MOORE: I agree with you. Transparency is a good thing. But we are in a very deep recession. We are not out of this recession. We have so many Americans are finding it hard to believe that Congress is living so high on the hog.

They are having these huge banquets with filet mignon and chicken cordon bleu. They have the menus for some these events, and I think it just makes Americans feel angry.

A lot of the members of Congress are millionaires, and some of them are multimillionaires. Why don't they do what a lot of CEOs are doing right now and maybe work for a dollar a year? It is just a waste of money.

And, Greta, as you know, tomorrow, a $1.8 trillion bill debt increase bill, and it's because of this is the kind of expenditure that just adds up.

VAN SUSTEREN: It's not that kind of expenditure, it's that kind of thinking. And we should say for the members of Congress, and because there is no member of Congress here, let me take the position that many of them very work hours, and when they are finished on Friday they run home to their districts to serve their constituents, shake hands, raise money, and they are back on Monday morning. It is not glamorous, and their trips overseas do benefit.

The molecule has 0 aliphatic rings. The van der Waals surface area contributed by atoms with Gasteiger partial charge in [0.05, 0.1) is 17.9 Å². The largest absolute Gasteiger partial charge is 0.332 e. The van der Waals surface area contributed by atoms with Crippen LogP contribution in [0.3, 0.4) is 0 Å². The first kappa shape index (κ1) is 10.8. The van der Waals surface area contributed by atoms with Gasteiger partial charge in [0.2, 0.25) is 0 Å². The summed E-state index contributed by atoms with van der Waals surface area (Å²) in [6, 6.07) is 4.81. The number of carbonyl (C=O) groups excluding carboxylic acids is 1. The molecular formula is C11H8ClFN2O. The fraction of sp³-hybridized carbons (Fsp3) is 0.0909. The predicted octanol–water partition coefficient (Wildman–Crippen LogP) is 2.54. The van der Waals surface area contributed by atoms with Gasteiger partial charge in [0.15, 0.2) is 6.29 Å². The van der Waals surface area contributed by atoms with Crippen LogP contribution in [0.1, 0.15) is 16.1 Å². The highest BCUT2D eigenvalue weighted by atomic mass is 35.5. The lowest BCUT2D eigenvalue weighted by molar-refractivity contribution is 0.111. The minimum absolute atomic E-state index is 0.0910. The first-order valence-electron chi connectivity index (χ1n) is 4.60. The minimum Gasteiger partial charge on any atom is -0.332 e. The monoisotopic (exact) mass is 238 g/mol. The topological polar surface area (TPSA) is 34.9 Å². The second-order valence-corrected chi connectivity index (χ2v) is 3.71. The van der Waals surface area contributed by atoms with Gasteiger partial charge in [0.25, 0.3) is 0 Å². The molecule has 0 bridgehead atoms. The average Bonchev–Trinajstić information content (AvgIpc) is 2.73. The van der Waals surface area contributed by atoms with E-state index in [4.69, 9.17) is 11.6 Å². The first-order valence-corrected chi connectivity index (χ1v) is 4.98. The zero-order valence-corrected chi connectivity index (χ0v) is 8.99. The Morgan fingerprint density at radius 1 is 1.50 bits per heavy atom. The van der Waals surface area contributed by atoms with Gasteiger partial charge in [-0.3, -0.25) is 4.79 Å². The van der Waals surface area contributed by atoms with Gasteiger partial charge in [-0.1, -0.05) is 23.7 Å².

It's when they have these lavish meals at a time of economic distress that makes all of us wonder. But that is the beauty of transparency is, is that we as citizens, we can look at it. Are they spending money to stay at a place in Kabul? Or are they spending money to stay at a place in Guam with 6,000 of their friends?

MOORE: You and I agree on that, Greta. When they are going over to visit the troops or understand what's going on with the economy of these countries I think it is certainly fine.

But when you go to Copenhagen and these governmental organizations, you can't get a limousine in Copenhagen today. I thought this was about reducing carbon.

There was a $20,000 -- sorry $17,846 spent by Representative Donna Edwards of Maryland on printing and advertising. Printing and advertising? What is she advertising? She is a member of Congress.

I think these members of Congress simply start spending money like it is monopoly money, not like it is real money that you have to work for and pay taxes for.

VAN SUSTEREN: Disbursements.house.gov, real transparency. Go look at it and see what your representatives are doing. Steve, thank you.

MOORE: Thank you, Greta.

Content and Programming Copyright 2009 FOX News Network, LLC. ALL RIGHTS RESERVED. Transcription Copyright 2009 CQ Transcriptions, LLC, which takes sole responsibility for the accuracy of the transcription. ALL RIGHTS RESERVED. No license is granted to the user of this material except for the user's personal or internal use and, in such case, only one copy may be printed, nor shall user use any material for commercial purposes or in any fashion that may infringe upon FOX News Network, LLC'S and CQ Transcriptions, LLC's copyrights or other proprietary rights or interests in the material. This is not a legal transcript for purposes of litigation.